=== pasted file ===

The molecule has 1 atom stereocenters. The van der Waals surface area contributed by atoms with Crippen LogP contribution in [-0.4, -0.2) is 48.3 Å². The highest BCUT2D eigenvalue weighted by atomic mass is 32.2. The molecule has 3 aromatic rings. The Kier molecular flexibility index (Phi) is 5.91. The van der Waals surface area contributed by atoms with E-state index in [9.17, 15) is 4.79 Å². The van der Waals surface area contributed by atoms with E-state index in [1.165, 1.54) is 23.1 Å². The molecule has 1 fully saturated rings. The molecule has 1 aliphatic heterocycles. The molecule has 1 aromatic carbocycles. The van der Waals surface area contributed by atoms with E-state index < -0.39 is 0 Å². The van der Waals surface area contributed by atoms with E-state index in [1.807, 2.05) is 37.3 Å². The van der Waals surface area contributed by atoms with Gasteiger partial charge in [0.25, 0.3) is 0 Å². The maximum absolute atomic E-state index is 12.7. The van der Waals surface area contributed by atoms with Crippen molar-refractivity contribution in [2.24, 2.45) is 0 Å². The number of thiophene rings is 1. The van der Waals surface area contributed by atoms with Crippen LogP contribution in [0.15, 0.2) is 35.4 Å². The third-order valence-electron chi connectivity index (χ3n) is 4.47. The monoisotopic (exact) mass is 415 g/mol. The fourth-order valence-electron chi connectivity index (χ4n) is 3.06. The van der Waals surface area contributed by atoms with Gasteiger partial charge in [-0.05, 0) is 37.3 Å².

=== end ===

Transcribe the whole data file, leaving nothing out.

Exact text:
The molecule has 1 atom stereocenters. The van der Waals surface area contributed by atoms with Crippen LogP contribution in [-0.4, -0.2) is 48.3 Å². The highest BCUT2D eigenvalue weighted by atomic mass is 32.2. The molecule has 3 aromatic rings. The Kier molecular flexibility index (Phi) is 5.91. The van der Waals surface area contributed by atoms with E-state index in [9.17, 15) is 4.79 Å². The van der Waals surface area contributed by atoms with E-state index in [1.165, 1.54) is 23.1 Å². The molecule has 1 fully saturated rings. The molecule has 1 aliphatic heterocycles. The molecule has 1 aromatic carbocycles. The van der Waals surface area contributed by atoms with E-state index < -0.39 is 0 Å². The van der Waals surface area contributed by atoms with E-state index in [1.807, 2.05) is 37.3 Å². The van der Waals surface area contributed by atoms with Gasteiger partial charge in [0.25, 0.3) is 0 Å². The maximum absolute atomic E-state index is 12.7. The van der Waals surface area contributed by atoms with Crippen molar-refractivity contribution in [2.24, 2.45) is 0 Å². The number of thiophene rings is 1. The van der Waals surface area contributed by atoms with Crippen LogP contribution in [0.15, 0.2) is 35.4 Å². The third-order valence-electron chi connectivity index (χ3n) is 4.47. The monoisotopic (exact) mass is 415 g/mol. The fourth-order valence-electron chi connectivity index (χ4n) is 3.06. The van der Waals surface area contributed by atoms with Gasteiger partial charge in [-0.05, 0) is 37.3 Å².